Typically, the vegetable-gardening season is summer, bookended by late spring and early fall. Gardeners mark the start by the last spring frost date and the finish by the first fall frost date (although some crops, like parsnips and kale, can stay out in the cold a bit longer and even gain improved flavor).
Your local weather forecaster may announce the frost date each spring (last frost) and fall (first frost), or you can call your local garden center or the nearest Cooperative Extension Office and ask. The dates vary somewhat from one year to the next.
If your growing season is long and warm, you can get started earlier and maybe even plant two or three rounds of crops. You may, however, have to contend with hot, dry weather at the height of summer, which is stressful for some vegetable crops (so mulch them and supply extra water).
If your growing season is short, you can still have a very bountiful vegetable garden. Choose vegetables that mature faster, and try some season-extending tricks. Here are two favorites:
Start seeds early indoors or in a cold frame, which is basically a box made of such materials as wood or concrete blocks covered with a glass or plastic sash that protects smaller plants from extreme cold and wind. Raising them to seedling-size until putting them out in the ground is safe.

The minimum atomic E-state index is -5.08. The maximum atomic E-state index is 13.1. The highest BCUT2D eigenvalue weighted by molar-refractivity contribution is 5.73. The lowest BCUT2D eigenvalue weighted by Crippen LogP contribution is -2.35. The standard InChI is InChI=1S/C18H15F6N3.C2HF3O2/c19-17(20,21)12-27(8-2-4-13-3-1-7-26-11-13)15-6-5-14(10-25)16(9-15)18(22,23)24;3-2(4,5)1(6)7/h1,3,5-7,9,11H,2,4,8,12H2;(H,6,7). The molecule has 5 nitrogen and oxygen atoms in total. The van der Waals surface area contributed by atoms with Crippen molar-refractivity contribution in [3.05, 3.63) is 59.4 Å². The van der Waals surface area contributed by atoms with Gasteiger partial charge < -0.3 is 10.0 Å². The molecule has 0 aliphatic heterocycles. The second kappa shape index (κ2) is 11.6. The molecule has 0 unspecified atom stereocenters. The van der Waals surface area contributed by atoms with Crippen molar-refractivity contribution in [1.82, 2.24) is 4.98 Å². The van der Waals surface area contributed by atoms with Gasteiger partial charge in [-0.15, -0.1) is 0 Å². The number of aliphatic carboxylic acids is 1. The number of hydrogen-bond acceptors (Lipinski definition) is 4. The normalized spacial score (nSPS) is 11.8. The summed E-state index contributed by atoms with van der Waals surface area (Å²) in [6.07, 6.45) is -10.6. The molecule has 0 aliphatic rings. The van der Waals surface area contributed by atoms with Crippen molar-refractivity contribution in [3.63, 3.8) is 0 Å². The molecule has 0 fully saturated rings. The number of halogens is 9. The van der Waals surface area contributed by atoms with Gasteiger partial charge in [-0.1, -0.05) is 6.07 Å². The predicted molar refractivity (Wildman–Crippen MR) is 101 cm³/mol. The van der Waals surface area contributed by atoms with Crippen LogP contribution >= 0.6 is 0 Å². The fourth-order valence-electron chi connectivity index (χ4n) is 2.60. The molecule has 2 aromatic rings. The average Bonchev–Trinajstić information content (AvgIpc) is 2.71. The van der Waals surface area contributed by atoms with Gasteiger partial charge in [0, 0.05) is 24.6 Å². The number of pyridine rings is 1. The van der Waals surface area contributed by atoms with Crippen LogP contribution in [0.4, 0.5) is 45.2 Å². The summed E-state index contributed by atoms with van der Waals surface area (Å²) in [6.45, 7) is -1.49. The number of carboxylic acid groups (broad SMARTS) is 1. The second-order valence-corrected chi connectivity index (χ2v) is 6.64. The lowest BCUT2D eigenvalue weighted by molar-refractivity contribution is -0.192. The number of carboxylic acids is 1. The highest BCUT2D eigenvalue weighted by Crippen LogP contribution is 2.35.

Use plastic coverings (from row-cover sheeting or tunnels to cones to recycled milk jugs to "water wall" wraps) to keep a plant and its immediate soil nice and warm.A "water wall," consisting of plastic sleeves filled with water, offers protection against the cold.
You can grow some vegetables during the winter. Yes. Really! In mild climates, you can enjoy kale, carrots, leeks, and root vegetables all winter long. You may have to mulch them and then poke under to harvest them. You can even sow salad greens in October and harvest extra-early in spring.
The following table gives an overview of which vegetables tend to do better during particular seasons.
|These plants tolerate some frost and temperatures between 55 and 70 degrees F. As such, they're fine choices for gardeners in more northern areas or, in milder climates, for growing in a cool spring or fall.
|Asparagus, beets, broccoli, Brussels sprouts, cabbage, carrot, cauliflower, collard, endive, kale, kohlrabi, lettuce, onion, Oriental greens, parsnip, peas, potato, radish, Swiss chard, spinach, turnip, and turnip greens
|These plants are readily harmed by frost; they also fare poorly in cold soil. Grow these plants in temperatures ranging from 65 to 80 degrees F. They're good in the South and West and elsewhere during the height of summer.
|Beans, corn, cucumber, eggplant, melons (muskmelon/cantaloupe, watermelon), pepper, sweet potato, pumpkin, squash, sweet corn, and tomato
|These edible plants live from one year to the next, typically producing good crops their second or third seasons and thereafter. You can grow them in most climates, providing a protective winter mulch if warranted.
|Asparagus and rhubarb